9. #49
    Secondary Hivemind Nexus Sakkura's Avatar
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    Quote Originally Posted by TechnicalBen View Post
    I doubt it. The big money is in business sales, no? They don't overclock there, as you need guaranteed uptimes.
    So? This is consumer CPUs we're talking about.

  10. #50
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    Quote Originally Posted by Sakkura View Post
    So? This is consumer CPUs we're talking about.
    Business sales matter but the majority are of bog-basic machines you don't need to create anything special for - the consumer market is important because it drives high-end development (along with the workstation market, although that tends to follow a slightly different path).

    The slump of PC sales in the last 3 years is undoubtedly behind this - people are holding onto PCs or buying smartphones and tablets. Just before that there was the Netbook boom that the industry thought would be 'new sales' but which mostly just cannabalised laptop sales - it's been a poor few years for PC makers in general I reckon.

    If AMD do leave the CPU and GPU market it will be a VERY miserable few years ahead for sure tho...

  11. #51
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    Quote Originally Posted by trjp View Post
    Business sales matter but the majority are of bog-basic machines you don't need to create anything special for - the consumer market is important because it drives high-end development (along with the workstation market, although that tends to follow a slightly different path).
    But most consumer PCs aren't high end gaming PCs or anything special either. High-end development is usually in gaming or other specialist areas. The majority of average PC users don't need 8 core CPUs or high-end GPUs.

  12. #52
    Secondary Hivemind Nexus Sakkura's Avatar
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    Quote Originally Posted by soldant View Post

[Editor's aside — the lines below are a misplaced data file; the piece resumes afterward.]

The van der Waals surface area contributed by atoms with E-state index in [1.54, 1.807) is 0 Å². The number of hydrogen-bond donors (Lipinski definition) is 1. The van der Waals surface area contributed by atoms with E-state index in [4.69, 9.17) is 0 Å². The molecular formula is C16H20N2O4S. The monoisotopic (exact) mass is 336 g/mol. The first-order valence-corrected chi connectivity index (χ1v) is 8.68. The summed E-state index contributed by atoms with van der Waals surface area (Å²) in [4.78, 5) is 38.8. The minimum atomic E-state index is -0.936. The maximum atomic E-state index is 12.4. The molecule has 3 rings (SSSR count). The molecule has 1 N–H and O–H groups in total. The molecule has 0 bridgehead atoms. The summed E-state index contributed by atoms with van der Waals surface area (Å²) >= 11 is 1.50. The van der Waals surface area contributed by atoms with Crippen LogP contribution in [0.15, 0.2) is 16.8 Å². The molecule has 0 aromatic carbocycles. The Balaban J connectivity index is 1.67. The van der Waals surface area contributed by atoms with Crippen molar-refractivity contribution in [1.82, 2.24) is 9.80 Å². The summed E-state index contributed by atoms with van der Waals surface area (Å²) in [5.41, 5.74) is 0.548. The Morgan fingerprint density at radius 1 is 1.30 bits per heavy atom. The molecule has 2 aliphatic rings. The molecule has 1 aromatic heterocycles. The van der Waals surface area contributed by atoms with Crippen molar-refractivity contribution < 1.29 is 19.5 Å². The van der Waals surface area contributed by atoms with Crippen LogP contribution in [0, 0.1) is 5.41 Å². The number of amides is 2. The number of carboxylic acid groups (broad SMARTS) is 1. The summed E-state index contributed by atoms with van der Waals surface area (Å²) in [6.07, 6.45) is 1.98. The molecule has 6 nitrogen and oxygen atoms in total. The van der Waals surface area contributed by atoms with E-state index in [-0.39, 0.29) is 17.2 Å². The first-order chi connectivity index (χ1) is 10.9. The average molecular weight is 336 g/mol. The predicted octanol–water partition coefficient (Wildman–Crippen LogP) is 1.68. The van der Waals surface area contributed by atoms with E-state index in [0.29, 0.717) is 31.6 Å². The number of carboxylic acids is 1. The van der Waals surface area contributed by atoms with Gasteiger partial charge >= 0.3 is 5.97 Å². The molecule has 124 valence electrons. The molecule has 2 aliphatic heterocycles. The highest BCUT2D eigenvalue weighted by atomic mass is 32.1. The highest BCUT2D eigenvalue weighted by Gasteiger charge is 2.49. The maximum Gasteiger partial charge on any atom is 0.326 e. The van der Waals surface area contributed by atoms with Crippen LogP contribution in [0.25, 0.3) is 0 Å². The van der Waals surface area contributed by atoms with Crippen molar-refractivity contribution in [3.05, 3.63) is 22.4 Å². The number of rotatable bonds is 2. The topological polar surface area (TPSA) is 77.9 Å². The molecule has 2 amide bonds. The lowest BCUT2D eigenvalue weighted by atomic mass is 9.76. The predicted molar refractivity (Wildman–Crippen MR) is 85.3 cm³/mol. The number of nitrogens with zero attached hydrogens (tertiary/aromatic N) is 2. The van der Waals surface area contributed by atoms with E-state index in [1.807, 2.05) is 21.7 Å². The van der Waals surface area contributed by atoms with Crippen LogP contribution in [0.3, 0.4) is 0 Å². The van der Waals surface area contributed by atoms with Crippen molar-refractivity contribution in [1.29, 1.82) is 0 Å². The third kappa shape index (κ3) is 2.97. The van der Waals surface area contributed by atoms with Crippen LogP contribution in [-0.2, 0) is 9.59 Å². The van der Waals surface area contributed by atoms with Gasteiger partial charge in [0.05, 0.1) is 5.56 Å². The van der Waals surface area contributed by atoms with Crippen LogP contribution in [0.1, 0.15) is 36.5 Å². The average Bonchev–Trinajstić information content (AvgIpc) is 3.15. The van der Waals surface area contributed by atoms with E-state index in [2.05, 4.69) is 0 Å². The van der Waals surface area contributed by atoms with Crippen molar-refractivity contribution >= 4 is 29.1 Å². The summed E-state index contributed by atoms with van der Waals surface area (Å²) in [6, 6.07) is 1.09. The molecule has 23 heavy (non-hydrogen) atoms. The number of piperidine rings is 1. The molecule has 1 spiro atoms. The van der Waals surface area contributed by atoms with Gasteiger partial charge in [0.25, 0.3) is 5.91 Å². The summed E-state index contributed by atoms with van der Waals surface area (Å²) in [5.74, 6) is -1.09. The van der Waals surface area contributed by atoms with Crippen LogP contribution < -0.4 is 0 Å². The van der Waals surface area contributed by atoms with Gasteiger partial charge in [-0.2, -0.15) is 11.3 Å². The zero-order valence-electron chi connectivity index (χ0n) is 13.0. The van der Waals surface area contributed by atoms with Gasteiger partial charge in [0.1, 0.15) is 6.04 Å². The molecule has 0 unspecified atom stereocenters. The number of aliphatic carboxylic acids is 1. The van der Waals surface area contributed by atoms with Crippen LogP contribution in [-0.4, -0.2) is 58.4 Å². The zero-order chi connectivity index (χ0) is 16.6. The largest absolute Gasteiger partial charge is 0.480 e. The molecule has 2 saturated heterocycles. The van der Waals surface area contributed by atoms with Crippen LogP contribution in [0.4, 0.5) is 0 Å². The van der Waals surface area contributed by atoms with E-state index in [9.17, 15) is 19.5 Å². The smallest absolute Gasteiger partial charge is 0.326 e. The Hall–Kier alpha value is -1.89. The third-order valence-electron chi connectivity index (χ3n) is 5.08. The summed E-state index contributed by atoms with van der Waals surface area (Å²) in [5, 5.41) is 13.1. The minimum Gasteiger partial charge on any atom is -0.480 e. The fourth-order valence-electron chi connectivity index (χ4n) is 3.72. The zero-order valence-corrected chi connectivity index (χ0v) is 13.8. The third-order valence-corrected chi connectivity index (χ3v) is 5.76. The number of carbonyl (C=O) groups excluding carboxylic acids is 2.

But most consumer PCs aren't high end gaming PCs or anything special either. High-end development is usually in gaming or other specialist areas. The majority of average PC users don't need 8 core CPUs or high-end GPUs.
    The majority of average PC users are easy to get on board via marketing though, since they have no clue.

  13. #53
    Secondary Hivemind Nexus soldant's Avatar
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    Quote Originally Posted by Sakkura View Post
    The majority of average PC users are easy to get on board via marketing though, since they have no clue.
    Yeah but they're also probably going to buy a prefab Dell or something, not build their own, and they're not pushing 8 core chips.

  14. #54
    Secondary Hivemind Nexus Skalpadda's Avatar
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    Quote Originally Posted by soldant View Post
    The "mid-range" gaming system on the cheap is nonsense. If you're going to be in PC gaming you need to be in the higher mid range, which is not the sub-$500 market. Otherwise you're barely punching above a console, and if that's the case you might as well just get a console.
    I have nothing to add to the AMD yay/nay discussion, but can we stop this elitist lunacy? There are plenty of good reasons to be a PC gamer and there are far, far more games that don't require a high end PC than there are games that do. What about people who like strategy games, MMOs, simulators, retro games, indie games, etc? Are they not PC gamers?